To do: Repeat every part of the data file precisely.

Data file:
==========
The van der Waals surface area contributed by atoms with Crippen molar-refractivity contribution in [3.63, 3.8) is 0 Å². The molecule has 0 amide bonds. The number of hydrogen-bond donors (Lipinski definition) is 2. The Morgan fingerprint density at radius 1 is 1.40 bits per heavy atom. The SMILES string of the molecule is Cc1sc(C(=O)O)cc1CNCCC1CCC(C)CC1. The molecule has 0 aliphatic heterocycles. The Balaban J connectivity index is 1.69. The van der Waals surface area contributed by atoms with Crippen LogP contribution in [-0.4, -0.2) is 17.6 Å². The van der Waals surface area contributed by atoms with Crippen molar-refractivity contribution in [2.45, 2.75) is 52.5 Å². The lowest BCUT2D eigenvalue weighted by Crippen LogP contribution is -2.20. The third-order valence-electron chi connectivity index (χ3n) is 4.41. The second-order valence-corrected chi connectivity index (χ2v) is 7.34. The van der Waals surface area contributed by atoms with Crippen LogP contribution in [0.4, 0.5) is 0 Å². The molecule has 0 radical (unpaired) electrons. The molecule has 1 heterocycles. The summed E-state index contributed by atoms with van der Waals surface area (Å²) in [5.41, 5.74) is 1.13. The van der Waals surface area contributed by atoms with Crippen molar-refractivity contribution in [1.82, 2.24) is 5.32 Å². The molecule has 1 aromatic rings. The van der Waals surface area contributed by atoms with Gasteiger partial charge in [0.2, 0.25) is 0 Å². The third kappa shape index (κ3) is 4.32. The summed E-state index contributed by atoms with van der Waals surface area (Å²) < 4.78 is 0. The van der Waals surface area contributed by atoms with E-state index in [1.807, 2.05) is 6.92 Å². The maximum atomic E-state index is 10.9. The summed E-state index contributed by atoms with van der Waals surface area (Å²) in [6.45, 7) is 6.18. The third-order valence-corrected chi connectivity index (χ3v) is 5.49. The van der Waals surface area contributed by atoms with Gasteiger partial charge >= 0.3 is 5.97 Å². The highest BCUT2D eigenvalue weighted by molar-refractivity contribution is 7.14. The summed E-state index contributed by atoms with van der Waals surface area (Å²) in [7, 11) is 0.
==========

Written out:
The van der Waals surface area contributed by atoms with Crippen molar-refractivity contribution in [3.63, 3.8) is 0 Å². The molecule has 0 amide bonds. The number of hydrogen-bond donors (Lipinski definition) is 2. The Morgan fingerprint density at radius 1 is 1.40 bits per heavy atom. The SMILES string of the molecule is Cc1sc(C(=O)O)cc1CNCCC1CCC(C)CC1. The molecule has 0 aliphatic heterocycles. The Balaban J connectivity index is 1.69. The van der Waals surface area contributed by atoms with Crippen LogP contribution in [-0.4, -0.2) is 17.6 Å². The van der Waals surface area contributed by atoms with Crippen molar-refractivity contribution in [2.45, 2.75) is 52.5 Å². The lowest BCUT2D eigenvalue weighted by Crippen LogP contribution is -2.20. The third-order valence-electron chi connectivity index (χ3n) is 4.41. The second-order valence-corrected chi connectivity index (χ2v) is 7.34. The van der Waals surface area contributed by atoms with Crippen LogP contribution in [0.4, 0.5) is 0 Å². The molecule has 0 radical (unpaired) electrons. The molecule has 1 heterocycles. The summed E-state index contributed by atoms with van der Waals surface area (Å²) in [5.41, 5.74) is 1.13. The van der Waals surface area contributed by atoms with Crippen molar-refractivity contribution in [1.82, 2.24) is 5.32 Å². The molecule has 1 aromatic rings. The van der Waals surface area contributed by atoms with Gasteiger partial charge in [0.2, 0.25) is 0 Å². The third kappa shape index (κ3) is 4.32. The summed E-state index contributed by atoms with van der Waals surface area (Å²) < 4.78 is 0. The van der Waals surface area contributed by atoms with E-state index in [1.807, 2.05) is 6.92 Å². The maximum atomic E-state index is 10.9. The summed E-state index contributed by atoms with van der Waals surface area (Å²) in [6.45, 7) is 6.18. The third-order valence-corrected chi connectivity index (χ3v) is 5.49. The van der Waals surface area contributed by atoms with Gasteiger partial charge >= 0.3 is 5.97 Å². The highest BCUT2D eigenvalue weighted by molar-refractivity contribution is 7.14. The summed E-state index contributed by atoms with van der Waals surface area (Å²) in [7, 11) is 0.